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Guillermo del Toro’s ‘Trollhunters’ Netflix series is disappointingly basic

For fans of Guillermo del Toro’s other work, his new Netflix animated series may be a big letdown.


Gavia Baker-Whitelaw


Netflix‘s Trollhunters is the latest project from dark fantasy mastermind Guillermo del Toro, but fans of his other work may find themselves disappointed.

Created in partnership with DreamWorks Animation, it’s a simple adventure story about a teen boy who becomes embroiled in a secret war between the trolls and other supernatural creatures that live beneath his town. After finding a magic amulet that chooses him as the next Trollhunter (your classic “Chosen One” heroic protector role), it’s time for him to learn troll fighting skills from troll mentors, and tackle a supervillain disguised as a high school teacher.

If this sounds kind of formulaic and unoriginal, that’s because it is. Despite del Toro’s sparkling originality on the big screen, Trollhunters feels like something from the pre-Buffy era. Teen hero Jim Lake Jr. (Anton Yelchin) stands up to generic jock bullies at school and fights troll duels during his off-hours. His adventures are a by-the-book Hero’s Journey, featuring a cast of not-very-interesting characters like Jim’s best friend Toby, who winds up as the butt of several unnecessary fat jokes in the first couple of episodes.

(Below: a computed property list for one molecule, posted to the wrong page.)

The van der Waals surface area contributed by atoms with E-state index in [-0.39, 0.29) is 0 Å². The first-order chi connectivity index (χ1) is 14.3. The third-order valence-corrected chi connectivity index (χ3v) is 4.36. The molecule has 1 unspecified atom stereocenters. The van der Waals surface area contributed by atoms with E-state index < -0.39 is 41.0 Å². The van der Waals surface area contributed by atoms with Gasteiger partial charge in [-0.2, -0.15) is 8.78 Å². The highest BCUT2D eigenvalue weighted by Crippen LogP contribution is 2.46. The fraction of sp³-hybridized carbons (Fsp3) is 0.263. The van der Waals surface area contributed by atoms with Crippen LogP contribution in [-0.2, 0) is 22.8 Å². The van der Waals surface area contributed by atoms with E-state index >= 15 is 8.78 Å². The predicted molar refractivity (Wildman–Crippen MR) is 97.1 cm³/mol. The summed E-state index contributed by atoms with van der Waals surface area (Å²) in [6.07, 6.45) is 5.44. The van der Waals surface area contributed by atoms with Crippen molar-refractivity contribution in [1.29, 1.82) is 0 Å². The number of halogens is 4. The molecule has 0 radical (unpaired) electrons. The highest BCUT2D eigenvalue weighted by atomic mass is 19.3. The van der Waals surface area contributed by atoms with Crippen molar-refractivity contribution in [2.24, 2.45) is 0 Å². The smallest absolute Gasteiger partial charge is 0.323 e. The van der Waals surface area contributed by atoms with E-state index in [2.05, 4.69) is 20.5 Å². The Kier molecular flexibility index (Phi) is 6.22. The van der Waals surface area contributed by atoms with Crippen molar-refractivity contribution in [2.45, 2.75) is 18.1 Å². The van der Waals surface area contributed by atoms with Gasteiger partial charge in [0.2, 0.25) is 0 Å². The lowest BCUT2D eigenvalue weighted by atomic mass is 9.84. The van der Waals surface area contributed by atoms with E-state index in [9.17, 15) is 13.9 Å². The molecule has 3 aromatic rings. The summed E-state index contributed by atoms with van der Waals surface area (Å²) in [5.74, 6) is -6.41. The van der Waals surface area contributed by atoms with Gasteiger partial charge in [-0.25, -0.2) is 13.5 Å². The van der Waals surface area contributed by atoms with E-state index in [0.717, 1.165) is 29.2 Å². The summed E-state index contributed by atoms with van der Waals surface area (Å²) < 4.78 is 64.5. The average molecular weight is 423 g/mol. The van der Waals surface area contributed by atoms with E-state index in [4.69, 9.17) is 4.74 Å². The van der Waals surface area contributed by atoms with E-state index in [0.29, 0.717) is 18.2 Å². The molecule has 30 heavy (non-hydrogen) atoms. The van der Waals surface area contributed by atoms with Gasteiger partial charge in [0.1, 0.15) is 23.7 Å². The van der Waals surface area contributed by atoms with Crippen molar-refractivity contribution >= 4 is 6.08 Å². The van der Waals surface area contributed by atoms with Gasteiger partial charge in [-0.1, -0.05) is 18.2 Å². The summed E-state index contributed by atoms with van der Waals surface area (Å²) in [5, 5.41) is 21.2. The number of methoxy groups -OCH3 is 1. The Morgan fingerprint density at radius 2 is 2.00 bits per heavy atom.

Trollhunters‘ female characters are similarly disappointing compared to del Toro’s other work. Jim has a supportive and positive relationship with his mom, cooking meals for her while she’s at work, but her role doesn’t go beyond the typical conflict of a young hero trying to keep his dangerous activities secret from a parent. Meanwhile, his love interest Claire is a textbook example of the oddly popular “alternative girl with a blue hair streak” trope (see also: Wyldstyle in The Lego Movie), without much of a distinct personality. All of Jim’s troll mentors are men, and when a female villain is introduced, her character design is slim and lithe where the male trolls are generally muscular and chunky, fulfilling all the old stereotypes of sexual dimorphism in fantasy animation.

Trollhunters may be aimed at a young audience, but simplicity and kid-friendliness shouldn’t be confused with lazy writing. Even in the context of children’s heroic fantasy, this show just doesn’t stand out. There’s some appealing design work in the troll market scenes, and Jim’s warm relationship with his mother is a highlight, but that’s not enough to float a 26-episode series that (so far) feels like a retread.

If you’re in the mood for some classic heroic fantasy, we recommend revisiting Buffy, Narnia, or Harry Potter—or, if you’re looking for family-friendly animation, there’s Avatar: The Last Airbender or How To Train Your Dragon. The How To Train Your Dragon franchise is another DreamWorks Animation production with plenty in common with Trollhunters, but makes much better use of similar material.

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